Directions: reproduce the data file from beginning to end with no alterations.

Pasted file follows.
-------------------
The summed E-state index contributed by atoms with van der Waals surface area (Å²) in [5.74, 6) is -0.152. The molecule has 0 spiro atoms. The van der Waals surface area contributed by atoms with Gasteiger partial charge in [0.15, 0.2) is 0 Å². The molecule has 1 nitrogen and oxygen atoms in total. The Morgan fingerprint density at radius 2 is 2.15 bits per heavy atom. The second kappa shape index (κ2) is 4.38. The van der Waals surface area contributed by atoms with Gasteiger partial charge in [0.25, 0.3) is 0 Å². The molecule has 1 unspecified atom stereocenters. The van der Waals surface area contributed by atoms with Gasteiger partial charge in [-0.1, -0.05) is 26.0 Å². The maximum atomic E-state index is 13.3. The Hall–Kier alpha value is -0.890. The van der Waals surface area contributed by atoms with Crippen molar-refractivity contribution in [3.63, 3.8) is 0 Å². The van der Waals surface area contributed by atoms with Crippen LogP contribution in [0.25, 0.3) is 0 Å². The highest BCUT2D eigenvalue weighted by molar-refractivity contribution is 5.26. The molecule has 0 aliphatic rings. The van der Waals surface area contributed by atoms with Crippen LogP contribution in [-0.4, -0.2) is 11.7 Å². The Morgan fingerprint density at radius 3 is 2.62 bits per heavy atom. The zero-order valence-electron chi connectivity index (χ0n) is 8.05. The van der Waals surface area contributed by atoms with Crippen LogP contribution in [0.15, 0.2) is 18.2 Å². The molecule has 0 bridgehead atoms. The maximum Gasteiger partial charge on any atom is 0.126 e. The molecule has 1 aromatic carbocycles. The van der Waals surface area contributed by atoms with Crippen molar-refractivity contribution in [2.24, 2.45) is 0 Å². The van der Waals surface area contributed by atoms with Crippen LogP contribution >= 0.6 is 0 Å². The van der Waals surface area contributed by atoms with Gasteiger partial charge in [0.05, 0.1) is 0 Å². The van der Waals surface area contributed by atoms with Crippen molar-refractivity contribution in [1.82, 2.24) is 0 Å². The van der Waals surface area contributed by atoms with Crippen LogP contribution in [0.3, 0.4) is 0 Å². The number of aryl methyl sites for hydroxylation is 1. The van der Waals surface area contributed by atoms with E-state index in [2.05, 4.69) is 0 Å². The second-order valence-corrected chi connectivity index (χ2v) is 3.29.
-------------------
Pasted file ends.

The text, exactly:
The summed E-state index contributed by atoms with van der Waals surface area (Å²) in [5.74, 6) is -0.152. The molecule has 0 spiro atoms. The van der Waals surface area contributed by atoms with Gasteiger partial charge in [0.15, 0.2) is 0 Å². The molecule has 1 nitrogen and oxygen atoms in total. The Morgan fingerprint density at radius 2 is 2.15 bits per heavy atom. The second kappa shape index (κ2) is 4.38. The van der Waals surface area contributed by atoms with Gasteiger partial charge in [0.25, 0.3) is 0 Å². The molecule has 1 unspecified atom stereocenters. The van der Waals surface area contributed by atoms with Gasteiger partial charge in [-0.1, -0.05) is 26.0 Å². The maximum atomic E-state index is 13.3. The Hall–Kier alpha value is -0.890. The van der Waals surface area contributed by atoms with Crippen molar-refractivity contribution in [3.63, 3.8) is 0 Å². The van der Waals surface area contributed by atoms with Crippen LogP contribution in [0.25, 0.3) is 0 Å². The highest BCUT2D eigenvalue weighted by molar-refractivity contribution is 5.26. The molecule has 0 aliphatic rings. The van der Waals surface area contributed by atoms with Crippen LogP contribution in [-0.4, -0.2) is 11.7 Å². The Morgan fingerprint density at radius 3 is 2.62 bits per heavy atom. The zero-order valence-electron chi connectivity index (χ0n) is 8.05. The van der Waals surface area contributed by atoms with Crippen LogP contribution in [0.15, 0.2) is 18.2 Å². The molecule has 0 bridgehead atoms. The maximum Gasteiger partial charge on any atom is 0.126 e. The molecule has 1 aromatic carbocycles. The van der Waals surface area contributed by atoms with Crippen molar-refractivity contribution in [2.24, 2.45) is 0 Å². The van der Waals surface area contributed by atoms with Crippen LogP contribution >= 0.6 is 0 Å². The van der Waals surface area contributed by atoms with Gasteiger partial charge in [0.05, 0.1) is 0 Å². The van der Waals surface area contributed by atoms with Crippen molar-refractivity contribution in [1.82, 2.24) is 0 Å². The van der Waals surface area contributed by atoms with Crippen LogP contribution in [0.3, 0.4) is 0 Å². The number of aryl methyl sites for hydroxylation is 1. The van der Waals surface area contributed by atoms with E-state index in [2.05, 4.69) is 0 Å². The second-order valence-corrected chi connectivity index (χ2v) is 3.29.